The Beast

The Beast

2024, R, 146 min. Directed by Bertrand Bonello. Starring Léa Seydoux, George MacKay, Martin Scali, Guslagie Malanda.

REVIEWED By Richard Whittaker, Fri., April 26, 2024

In a heavily rewritten and gender-swapped adaptation of Henry James’ 1903 novella “The Beast in the Jungle,” Léa Seydoux plays Gabrielle. Or rather, several Gabrielles. Or rather, Gabrielle in different lives across 130 years. And in every single one, she’s miserable.

It’s 2041, and technology has found a solution to the psychological burden of reincarnation. Purge old trauma, purge old emotions, get a better job. Assisted by a robotic dream doula (Malanda), Gabriella drops back a century or so to work through some of that angst and get over the man (MacKay) who has been her woulda, shoulda, coulda across lifetimes: first, with MacKay as a bloodless but doting lover whose adoration is blocked by Gabriella’s marriage to doll manufacturer Georges (Scali), then in 2014 L.A., with MacKay as a sulky incel who quotes real-life misogynist spree killer Elliot Rodger.

In one of those odd happenstances of cinema, The Beast shares those themes of processing romantic trauma through temporal displacement with Alice Lowe’s Monty Python-esque Timestalker: but La bête lacks its pithiness and humanity. In part, that’s deliberate: Writer/director Bertrand Bonello (Saint Laurent) and coscripters Guillaume Bréaud and Benjamin Charbit are dealing with deliberate alienation and self-inflicted isolation. Indeed, the only time 1910 Gabrielle shows outright emotion is when a pigeon bursts into her bedroom. There’s also the conceit that this is all a digital construct, constructed much like how David Cronenberg created his in-game world for his innovative VR meditation, eXistenZ: Its artificiality is in its limits, not in some visual gimmicks. But Bonello doesn’t always seem to know where his own fourth wall is. The NPCs in Gabrielle’s little time-hopping experiment seem to have a life even when she’s out of the room (at one point, the camera lingers on poor Georges after the door has closed, a moment that weakens the idea that this is all supposed to be from her perspective. When the 2014 version of MacKay starts narrating videos to his own camera, it really feels like Bonello forgets what his own conceit is.

Moreover, the overall effect of the first hour – set mostly in 1910, so Bonello can take narrative advantage of the great flood of Paris – is less like watching two people in a bygone era and more like watching a film informed by watching Merchant Ivory period pieces. Seydoux and MacKay can occasionally break through the stilted mood, but even in the middle of a literal factory fire there’s little heat. Then the transition from 1910 to 2014 is like switching channels from The Remains of the Day to The Neon Demon, disjointed both tonally and thematically. Even half-hearted metaphors about dolls, fortune tellers, and natural disasters cannot provide the connective tissue needed to either bind the story together, or to drag the audience through the tedious length. It’s not an issue that Bonello abandoned most of James’ text and subtext – even more than Abigail fled in seeming fear from its supposed roots as a remake of Dracula’s Daughter. But he comes nowhere near achieving anything as insightful in two and a half hours that James manages in 30 pages.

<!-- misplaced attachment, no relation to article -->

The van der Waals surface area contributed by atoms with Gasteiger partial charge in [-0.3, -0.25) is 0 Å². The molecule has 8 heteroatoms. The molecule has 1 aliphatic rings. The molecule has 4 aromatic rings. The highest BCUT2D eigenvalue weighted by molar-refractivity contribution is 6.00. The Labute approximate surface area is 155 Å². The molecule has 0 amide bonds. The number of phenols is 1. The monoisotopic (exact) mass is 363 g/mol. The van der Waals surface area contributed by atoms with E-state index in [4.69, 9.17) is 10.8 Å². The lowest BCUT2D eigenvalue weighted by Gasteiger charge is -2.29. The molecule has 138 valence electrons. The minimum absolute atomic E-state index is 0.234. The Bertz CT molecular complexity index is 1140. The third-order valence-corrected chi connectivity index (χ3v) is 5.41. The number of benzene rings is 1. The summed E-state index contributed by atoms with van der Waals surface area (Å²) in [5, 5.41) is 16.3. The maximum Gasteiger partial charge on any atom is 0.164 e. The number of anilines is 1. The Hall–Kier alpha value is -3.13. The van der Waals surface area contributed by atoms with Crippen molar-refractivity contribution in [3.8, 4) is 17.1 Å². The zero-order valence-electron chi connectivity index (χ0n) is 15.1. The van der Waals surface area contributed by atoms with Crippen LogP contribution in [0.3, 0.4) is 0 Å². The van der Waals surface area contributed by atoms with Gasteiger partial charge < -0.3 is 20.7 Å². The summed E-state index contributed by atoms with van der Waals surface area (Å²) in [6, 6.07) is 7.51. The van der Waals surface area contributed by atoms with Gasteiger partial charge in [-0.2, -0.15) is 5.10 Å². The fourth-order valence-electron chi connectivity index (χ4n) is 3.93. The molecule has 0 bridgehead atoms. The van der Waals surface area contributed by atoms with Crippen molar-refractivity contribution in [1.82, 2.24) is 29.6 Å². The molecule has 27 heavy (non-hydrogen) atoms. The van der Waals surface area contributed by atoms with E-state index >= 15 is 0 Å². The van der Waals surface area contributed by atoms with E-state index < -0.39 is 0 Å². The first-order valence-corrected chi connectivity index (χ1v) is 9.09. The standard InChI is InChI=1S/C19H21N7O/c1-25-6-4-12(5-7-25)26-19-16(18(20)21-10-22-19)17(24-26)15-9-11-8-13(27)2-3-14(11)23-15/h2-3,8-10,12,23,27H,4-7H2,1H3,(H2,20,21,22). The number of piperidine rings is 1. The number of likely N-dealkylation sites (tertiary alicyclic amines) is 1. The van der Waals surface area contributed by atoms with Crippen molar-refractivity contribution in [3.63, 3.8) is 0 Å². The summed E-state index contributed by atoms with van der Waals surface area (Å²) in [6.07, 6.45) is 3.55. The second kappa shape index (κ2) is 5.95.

Bonello’s most intriguing point is the one he glosses over most quickly: how much people are required to leave their emotions at the door at work. It’s 2041 Gabrielle’s proclaimed motivation, that she wants the kind of job from which having feelings has disqualified her. That’s an inversion of James’ point, with his protagonist finally realizing that he wasted his life by a lack of emotional interaction. Gabrielle yearns for that insular life. In James’ book, that isolation is the titular beast from which his passive protagonist flees. Instead, as with her turn as Beauty in Christophe Gans’ 2016 version of Beauty and the Beast, she seems to be embracing the horror.

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READ MORE
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KEYWORDS FOR THIS FILM

The Beast, Bertrand Bonello, Léa Seydoux, George MacKay, Martin Scali, Guslagie Malanda

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